I often read about the importance of a calming morning routine and its potential to set the tone for the day. Wellness gurus tout the benefits of starting your day with light stretching, drinking hot water with lemon, and journaling. Sounds idyllic.
Confession time – this is my (pathetic) morning routine:
- Stay in bed until the very last possible moment.
- Rush to get ready.
- “Air dry” my curly hair via the heater in my car.
- Eat breakfast (instant oatmeal) while making last minute copies in the teacher’s workroom.
This is an actual screenshot of the various alarms on my phone:
I know full well that this is not a routine that supports my wellness. I feel hurried and the opposite of calm. However, I have gone through phases where I’ve tried to improve my routine! I once tried meditating for 5-10 minutes upon waking. I’ve also tried doing a short morning yoga practice to start my day. I’m able to sustain these new routines for a few weeks, but then I inevitably slip back into my old ways…
Sometimes I tell myself, I’m just not a morning person. And there’s truth to this, for sure. For as long as I can remember, I’ve loved staying up late and sleeping in. My mother always struggled to wake me up for school when I was a kid. I can still sleep in until 10am on the weekends, just like a college student. And during summer vacation, I can easily stay awake until 12 or 1am before wanting to go to bed.
My biological nature seems to make me a night owl.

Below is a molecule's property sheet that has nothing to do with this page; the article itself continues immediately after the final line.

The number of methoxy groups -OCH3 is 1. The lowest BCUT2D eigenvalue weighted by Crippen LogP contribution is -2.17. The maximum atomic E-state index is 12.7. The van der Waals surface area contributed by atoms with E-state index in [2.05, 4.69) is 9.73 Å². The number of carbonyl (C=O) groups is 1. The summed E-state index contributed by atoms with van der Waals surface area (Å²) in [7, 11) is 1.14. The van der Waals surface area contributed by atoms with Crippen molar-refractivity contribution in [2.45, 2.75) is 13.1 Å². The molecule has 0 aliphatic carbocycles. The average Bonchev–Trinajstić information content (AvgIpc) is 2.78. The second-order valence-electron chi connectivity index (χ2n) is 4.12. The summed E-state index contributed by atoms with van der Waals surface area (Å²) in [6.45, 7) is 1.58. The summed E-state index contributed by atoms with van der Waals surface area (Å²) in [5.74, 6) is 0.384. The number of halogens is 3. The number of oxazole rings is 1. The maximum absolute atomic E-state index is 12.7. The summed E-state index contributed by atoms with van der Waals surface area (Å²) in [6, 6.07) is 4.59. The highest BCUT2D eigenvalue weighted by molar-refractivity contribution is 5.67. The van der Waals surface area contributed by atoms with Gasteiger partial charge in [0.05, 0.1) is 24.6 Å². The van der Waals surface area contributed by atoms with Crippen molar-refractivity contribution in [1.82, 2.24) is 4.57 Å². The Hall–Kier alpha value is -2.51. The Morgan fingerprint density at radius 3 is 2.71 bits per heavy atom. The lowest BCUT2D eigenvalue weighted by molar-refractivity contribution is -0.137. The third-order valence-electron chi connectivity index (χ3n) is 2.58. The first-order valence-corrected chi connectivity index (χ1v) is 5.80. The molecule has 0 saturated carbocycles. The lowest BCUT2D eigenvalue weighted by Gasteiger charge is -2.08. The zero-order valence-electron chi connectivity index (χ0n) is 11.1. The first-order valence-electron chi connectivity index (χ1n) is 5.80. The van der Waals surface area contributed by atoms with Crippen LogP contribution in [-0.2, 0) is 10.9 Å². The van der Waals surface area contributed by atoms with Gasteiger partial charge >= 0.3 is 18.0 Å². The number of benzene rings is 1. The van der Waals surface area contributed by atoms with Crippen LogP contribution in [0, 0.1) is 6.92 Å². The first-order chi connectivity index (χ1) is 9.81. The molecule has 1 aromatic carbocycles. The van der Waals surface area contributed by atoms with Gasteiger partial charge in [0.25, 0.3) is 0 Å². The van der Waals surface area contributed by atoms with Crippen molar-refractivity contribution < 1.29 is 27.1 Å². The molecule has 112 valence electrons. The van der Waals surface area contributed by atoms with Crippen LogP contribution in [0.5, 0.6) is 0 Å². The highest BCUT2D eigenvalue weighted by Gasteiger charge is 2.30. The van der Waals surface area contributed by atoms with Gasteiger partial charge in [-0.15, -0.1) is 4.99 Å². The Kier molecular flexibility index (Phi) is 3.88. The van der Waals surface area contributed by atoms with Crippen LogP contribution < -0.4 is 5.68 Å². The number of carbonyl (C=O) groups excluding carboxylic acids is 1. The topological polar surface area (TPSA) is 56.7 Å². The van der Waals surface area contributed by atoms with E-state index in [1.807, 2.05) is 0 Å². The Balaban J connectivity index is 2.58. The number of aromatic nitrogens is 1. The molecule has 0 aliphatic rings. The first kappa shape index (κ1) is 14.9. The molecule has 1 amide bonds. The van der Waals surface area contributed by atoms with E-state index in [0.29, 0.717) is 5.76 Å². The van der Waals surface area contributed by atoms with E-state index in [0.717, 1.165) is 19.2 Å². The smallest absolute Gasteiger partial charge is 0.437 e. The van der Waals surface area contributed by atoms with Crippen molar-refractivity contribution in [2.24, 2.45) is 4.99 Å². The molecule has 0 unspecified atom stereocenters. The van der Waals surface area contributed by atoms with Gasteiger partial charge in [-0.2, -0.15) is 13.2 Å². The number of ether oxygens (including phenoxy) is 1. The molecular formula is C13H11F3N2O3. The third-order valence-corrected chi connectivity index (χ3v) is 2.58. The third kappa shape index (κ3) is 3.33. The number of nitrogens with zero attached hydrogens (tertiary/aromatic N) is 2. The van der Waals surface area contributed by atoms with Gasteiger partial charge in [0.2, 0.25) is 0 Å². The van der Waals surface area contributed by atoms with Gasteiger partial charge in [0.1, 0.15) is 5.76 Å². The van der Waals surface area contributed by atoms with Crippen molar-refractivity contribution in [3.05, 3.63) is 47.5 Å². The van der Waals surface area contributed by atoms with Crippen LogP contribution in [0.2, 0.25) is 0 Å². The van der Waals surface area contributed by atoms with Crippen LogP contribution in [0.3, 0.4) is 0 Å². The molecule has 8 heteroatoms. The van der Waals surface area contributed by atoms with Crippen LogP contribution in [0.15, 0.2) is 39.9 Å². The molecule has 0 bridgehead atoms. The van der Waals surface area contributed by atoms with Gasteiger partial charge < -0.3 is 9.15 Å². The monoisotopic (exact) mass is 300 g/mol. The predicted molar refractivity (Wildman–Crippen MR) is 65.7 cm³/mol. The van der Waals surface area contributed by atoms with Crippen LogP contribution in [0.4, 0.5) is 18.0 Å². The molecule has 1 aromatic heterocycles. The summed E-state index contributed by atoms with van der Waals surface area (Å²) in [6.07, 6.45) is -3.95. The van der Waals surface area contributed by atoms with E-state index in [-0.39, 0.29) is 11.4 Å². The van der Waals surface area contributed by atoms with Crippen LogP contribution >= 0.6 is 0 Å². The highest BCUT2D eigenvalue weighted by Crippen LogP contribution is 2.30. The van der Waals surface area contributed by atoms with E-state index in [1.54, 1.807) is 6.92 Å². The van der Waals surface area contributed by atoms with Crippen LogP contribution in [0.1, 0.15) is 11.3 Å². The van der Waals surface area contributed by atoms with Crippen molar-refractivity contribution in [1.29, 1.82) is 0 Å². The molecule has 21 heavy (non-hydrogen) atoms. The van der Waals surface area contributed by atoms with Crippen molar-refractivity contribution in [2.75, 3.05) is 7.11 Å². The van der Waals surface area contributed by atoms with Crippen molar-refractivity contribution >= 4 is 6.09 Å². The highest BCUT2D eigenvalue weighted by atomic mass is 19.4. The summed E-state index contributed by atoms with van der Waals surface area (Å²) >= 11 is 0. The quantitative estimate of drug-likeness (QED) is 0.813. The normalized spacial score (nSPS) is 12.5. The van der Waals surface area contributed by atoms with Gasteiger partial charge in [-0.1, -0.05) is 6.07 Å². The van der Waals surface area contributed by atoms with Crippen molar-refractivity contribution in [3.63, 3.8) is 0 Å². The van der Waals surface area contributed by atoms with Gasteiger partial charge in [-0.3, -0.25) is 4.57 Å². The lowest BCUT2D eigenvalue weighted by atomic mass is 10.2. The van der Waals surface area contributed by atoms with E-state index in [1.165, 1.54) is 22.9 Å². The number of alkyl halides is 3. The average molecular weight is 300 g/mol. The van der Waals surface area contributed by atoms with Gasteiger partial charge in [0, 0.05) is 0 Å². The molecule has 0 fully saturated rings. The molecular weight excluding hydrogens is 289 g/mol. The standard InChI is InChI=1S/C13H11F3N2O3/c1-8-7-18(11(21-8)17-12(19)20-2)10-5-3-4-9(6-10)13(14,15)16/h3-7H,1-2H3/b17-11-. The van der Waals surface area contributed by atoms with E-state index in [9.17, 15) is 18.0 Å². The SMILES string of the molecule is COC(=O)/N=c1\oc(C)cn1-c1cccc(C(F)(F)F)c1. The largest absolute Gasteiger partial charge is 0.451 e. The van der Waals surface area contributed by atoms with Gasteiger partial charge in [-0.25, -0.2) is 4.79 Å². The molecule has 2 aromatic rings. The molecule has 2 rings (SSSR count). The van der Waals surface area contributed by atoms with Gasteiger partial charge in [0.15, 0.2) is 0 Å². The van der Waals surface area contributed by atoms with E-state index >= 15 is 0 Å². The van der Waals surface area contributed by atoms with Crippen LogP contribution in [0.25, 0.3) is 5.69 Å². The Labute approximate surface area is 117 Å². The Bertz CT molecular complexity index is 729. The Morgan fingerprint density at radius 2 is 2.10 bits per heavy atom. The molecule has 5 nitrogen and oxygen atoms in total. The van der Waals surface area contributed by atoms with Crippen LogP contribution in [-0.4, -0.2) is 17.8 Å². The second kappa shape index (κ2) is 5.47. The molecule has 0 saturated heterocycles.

What to do?
First of all, I don’t spend time beating myself up about my pathetic morning routine. I do a lot to support my wellness, and I just haven’t gotten this one right yet. And that’s ok – I’m only human. But I also don’t think it’s good enough to settle on “I’m a night owl” as an excuse for my rushed mornings. My biological nature might make me predisposed to certain behaviors, but I still have the power to change them. This one is proving to be pretty tricky.
It would be amazing if I had a job where the hours were 10-6. But the truth is that as a teacher, I am required to start my work day early. I have to be ready to talk to parents, solve playground disputes, and come up with creative morning messages – all at 8am.
So I will continue to try to improve my mornings, even if I’m met with failure. I will not make this a New Year’s resolution, because I know I might be setting myself up for disappointment. But maybe I’ll try getting up just 5 minutes earlier than I did the day before. Or maybe I’ll try forcing myself up at 5am for a whole week and see what happens. I will not give up on my dreams of a peaceful morning routine.
Fellow morning sufferers – have you tried to change your routine? Has anything worked? Please leave a comment if you have wisdom to share!
Be well (even in the mornings),